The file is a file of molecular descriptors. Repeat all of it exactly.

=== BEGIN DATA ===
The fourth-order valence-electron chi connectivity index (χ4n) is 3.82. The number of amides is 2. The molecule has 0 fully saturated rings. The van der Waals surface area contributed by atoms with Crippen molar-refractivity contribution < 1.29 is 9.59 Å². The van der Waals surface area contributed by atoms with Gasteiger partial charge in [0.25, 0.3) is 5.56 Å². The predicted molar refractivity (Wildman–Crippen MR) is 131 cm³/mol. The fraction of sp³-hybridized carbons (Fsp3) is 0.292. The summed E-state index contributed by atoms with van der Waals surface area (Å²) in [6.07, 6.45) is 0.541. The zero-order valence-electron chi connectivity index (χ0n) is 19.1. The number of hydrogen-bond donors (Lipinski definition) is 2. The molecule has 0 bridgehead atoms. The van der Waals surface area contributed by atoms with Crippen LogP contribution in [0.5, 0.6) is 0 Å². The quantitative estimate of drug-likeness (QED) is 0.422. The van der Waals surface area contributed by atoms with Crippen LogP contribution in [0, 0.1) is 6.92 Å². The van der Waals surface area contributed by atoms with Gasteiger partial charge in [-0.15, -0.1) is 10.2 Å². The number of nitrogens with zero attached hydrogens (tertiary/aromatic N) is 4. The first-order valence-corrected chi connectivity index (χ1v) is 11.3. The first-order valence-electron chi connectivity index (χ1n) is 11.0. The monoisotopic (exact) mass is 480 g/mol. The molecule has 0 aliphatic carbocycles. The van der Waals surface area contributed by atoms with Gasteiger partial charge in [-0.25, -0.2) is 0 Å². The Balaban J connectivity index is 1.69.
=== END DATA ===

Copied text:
The fourth-order valence-electron chi connectivity index (χ4n) is 3.82. The number of amides is 2. The molecule has 0 fully saturated rings. The van der Waals surface area contributed by atoms with Crippen molar-refractivity contribution < 1.29 is 9.59 Å². The van der Waals surface area contributed by atoms with Gasteiger partial charge in [0.25, 0.3) is 5.56 Å². The predicted molar refractivity (Wildman–Crippen MR) is 131 cm³/mol. The fraction of sp³-hybridized carbons (Fsp3) is 0.292. The summed E-state index contributed by atoms with van der Waals surface area (Å²) in [6.07, 6.45) is 0.541. The zero-order valence-electron chi connectivity index (χ0n) is 19.1. The number of hydrogen-bond donors (Lipinski definition) is 2. The molecule has 0 bridgehead atoms. The van der Waals surface area contributed by atoms with Crippen LogP contribution in [0.5, 0.6) is 0 Å². The quantitative estimate of drug-likeness (QED) is 0.422. The van der Waals surface area contributed by atoms with Crippen LogP contribution in [0, 0.1) is 6.92 Å². The van der Waals surface area contributed by atoms with Gasteiger partial charge in [-0.15, -0.1) is 10.2 Å². The number of nitrogens with zero attached hydrogens (tertiary/aromatic N) is 4. The first-order valence-corrected chi connectivity index (χ1v) is 11.3. The first-order valence-electron chi connectivity index (χ1n) is 11.0. The monoisotopic (exact) mass is 480 g/mol. The molecule has 0 aliphatic carbocycles. The van der Waals surface area contributed by atoms with Gasteiger partial charge in [-0.25, -0.2) is 0 Å². The Balaban J connectivity index is 1.69.